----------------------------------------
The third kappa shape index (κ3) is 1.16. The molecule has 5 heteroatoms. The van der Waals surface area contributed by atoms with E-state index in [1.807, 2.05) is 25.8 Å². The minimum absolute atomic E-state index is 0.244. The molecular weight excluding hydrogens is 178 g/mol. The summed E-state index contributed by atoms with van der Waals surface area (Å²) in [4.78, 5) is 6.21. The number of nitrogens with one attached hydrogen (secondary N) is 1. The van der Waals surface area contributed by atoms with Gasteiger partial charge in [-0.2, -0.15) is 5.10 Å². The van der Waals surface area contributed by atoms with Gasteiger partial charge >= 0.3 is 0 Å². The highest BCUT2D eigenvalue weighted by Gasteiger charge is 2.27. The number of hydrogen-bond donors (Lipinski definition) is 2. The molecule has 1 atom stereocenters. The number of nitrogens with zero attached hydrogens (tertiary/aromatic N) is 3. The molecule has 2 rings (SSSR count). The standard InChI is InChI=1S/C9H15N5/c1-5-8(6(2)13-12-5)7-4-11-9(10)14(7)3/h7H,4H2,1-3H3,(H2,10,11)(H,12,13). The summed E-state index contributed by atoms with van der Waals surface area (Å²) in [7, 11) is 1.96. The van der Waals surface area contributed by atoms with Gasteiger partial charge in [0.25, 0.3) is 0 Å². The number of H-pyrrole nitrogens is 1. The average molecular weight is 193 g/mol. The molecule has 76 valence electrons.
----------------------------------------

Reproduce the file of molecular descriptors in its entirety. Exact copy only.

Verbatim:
The third kappa shape index (κ3) is 1.16. The molecule has 5 heteroatoms. The van der Waals surface area contributed by atoms with E-state index in [1.807, 2.05) is 25.8 Å². The minimum absolute atomic E-state index is 0.244. The molecular weight excluding hydrogens is 178 g/mol. The summed E-state index contributed by atoms with van der Waals surface area (Å²) in [4.78, 5) is 6.21. The number of nitrogens with one attached hydrogen (secondary N) is 1. The van der Waals surface area contributed by atoms with Gasteiger partial charge in [-0.2, -0.15) is 5.10 Å². The van der Waals surface area contributed by atoms with Gasteiger partial charge >= 0.3 is 0 Å². The highest BCUT2D eigenvalue weighted by Gasteiger charge is 2.27. The number of hydrogen-bond donors (Lipinski definition) is 2. The molecule has 1 atom stereocenters. The number of nitrogens with zero attached hydrogens (tertiary/aromatic N) is 3. The molecule has 2 rings (SSSR count). The standard InChI is InChI=1S/C9H15N5/c1-5-8(6(2)13-12-5)7-4-11-9(10)14(7)3/h7H,4H2,1-3H3,(H2,10,11)(H,12,13). The summed E-state index contributed by atoms with van der Waals surface area (Å²) in [7, 11) is 1.96. The van der Waals surface area contributed by atoms with Gasteiger partial charge in [0.25, 0.3) is 0 Å². The number of H-pyrrole nitrogens is 1. The average molecular weight is 193 g/mol. The molecule has 76 valence electrons.